Thursday, December 4, 2008

$450 Billion

Getting Christmas gifts is great. One of the benefits of being a father of 4 boys, is that I get to play with a lot of cool toys without people thinking I'm immature. I remember the year the boys got remote control cars. Before Christmas I would get too excited to wait. As soon as the boys went to sleep, I would unwrap the cars and race them in the basement, then re-wrap them and put them back under the tree.
One year Santa brought a Foosball table. That Christmas Eve, Santa had an especially difficult time putting the table together (his efforts were not helped by the few glasses of wine he had in the process). Well, he did get the table together, but it slipped from his grasp when he moved it to the basement...breaking the table. That morning the boys woke up to an apology letter from Santa, along with a detailed explanation as to why he needed the help of Fed-Ex to deliver the new one in a few days.
Great memories. But most of our memories are the times we have together. The stories and the fun.
This year, $450 billion will be spent on Christmas gifts. A whole lot of that will be done with credit cards, increasing that amount significantly for those who take a while to pay off those cards.
So, is it possible to celebrate the season with your family for less than that? Is it possible to to have a good Christmas without spending money? Is it possible to spend any of that $450 billion on a gift that will have a longer lasting value?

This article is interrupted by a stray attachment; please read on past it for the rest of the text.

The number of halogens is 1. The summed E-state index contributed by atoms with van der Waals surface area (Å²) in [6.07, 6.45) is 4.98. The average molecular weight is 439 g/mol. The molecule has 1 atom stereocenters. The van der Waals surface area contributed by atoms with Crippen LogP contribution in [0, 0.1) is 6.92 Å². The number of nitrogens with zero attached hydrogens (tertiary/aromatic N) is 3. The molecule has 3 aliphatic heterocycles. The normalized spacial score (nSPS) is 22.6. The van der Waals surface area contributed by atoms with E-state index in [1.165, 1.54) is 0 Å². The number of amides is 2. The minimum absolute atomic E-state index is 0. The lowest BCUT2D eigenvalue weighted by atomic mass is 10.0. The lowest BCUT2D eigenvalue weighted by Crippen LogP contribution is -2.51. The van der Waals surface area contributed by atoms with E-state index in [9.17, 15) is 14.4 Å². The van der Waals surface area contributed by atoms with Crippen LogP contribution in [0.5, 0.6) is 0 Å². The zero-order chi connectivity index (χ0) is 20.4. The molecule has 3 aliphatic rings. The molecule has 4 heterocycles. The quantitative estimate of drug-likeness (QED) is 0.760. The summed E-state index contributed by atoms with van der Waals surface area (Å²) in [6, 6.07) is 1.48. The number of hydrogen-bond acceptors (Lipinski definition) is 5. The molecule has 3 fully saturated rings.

18 year old Saulo Morris was diagnosed with leukemia last March. When the Make-A-Wish Foundation contacted him to grant his wish, Saulo asked that the $6,750 donation be given instead to Doctors without Borders for work in Africa. In a letter to the foundation, he wrote: "I thought of all the shiny new things I could ask for... but then I thought could someone else put this wish to better use? The answer was yes." This past October, while waiting for his own bone marrow transplant, he lead a drive that added 833 people to the National Bone Marrow Registry. Saulo said, "Even if we don't find a donor for me, we can help other people." He also raised $20,000 for the registry.

This Christmas, would you would like to shift a little of the $450 billion in shopping money to help find a cure, to do something with a longer lasting benefit?
There are over 90 different unique types of childhood cancer, divided into 12 major categories. It costs an average of $1.3 billion to bring a single childhood cancer drug from research to reality. The fedural budget to help this cause gives a total of $180 million to all childhood cancers combined. To find a cure, we need everyone in the fight.
There are many great organizations. Here are a few that focus exclusively on childhood cancer.

And do not forget The Bone Marrow Registry is one of the easiest ways you can save another persons life.

Saulo Morris passed away two days ago.

1 comment:

Emily said...

Was Saulo from Pheonix?